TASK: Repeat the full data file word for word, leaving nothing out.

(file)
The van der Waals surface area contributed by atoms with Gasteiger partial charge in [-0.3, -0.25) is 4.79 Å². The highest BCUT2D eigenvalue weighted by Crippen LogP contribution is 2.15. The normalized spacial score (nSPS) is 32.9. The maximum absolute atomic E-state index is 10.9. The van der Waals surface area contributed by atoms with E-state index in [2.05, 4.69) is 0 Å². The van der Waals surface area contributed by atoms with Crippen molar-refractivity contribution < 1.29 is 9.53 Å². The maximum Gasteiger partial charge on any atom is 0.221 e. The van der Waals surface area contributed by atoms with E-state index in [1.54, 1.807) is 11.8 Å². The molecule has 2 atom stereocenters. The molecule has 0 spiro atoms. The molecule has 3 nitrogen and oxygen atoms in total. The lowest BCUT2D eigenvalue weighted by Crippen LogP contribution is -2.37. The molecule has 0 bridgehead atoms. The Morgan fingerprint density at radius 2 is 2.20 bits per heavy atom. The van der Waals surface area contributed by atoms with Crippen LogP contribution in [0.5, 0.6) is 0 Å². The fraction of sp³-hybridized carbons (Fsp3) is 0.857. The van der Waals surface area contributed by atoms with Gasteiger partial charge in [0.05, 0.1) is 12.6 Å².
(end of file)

The van der Waals surface area contributed by atoms with Gasteiger partial charge in [-0.3, -0.25) is 4.79 Å². The highest BCUT2D eigenvalue weighted by Crippen LogP contribution is 2.15. The normalized spacial score (nSPS) is 32.9. The maximum absolute atomic E-state index is 10.9. The van der Waals surface area contributed by atoms with E-state index in [2.05, 4.69) is 0 Å². The van der Waals surface area contributed by atoms with Crippen molar-refractivity contribution < 1.29 is 9.53 Å². The maximum Gasteiger partial charge on any atom is 0.221 e. The van der Waals surface area contributed by atoms with E-state index in [1.54, 1.807) is 11.8 Å². The molecule has 2 atom stereocenters. The molecule has 0 spiro atoms. The molecule has 3 nitrogen and oxygen atoms in total. The lowest BCUT2D eigenvalue weighted by Crippen LogP contribution is -2.37. The molecule has 0 bridgehead atoms. The Morgan fingerprint density at radius 2 is 2.20 bits per heavy atom. The van der Waals surface area contributed by atoms with Crippen LogP contribution in [0.5, 0.6) is 0 Å². The fraction of sp³-hybridized carbons (Fsp3) is 0.857. The van der Waals surface area contributed by atoms with Gasteiger partial charge in [0.05, 0.1) is 12.6 Å².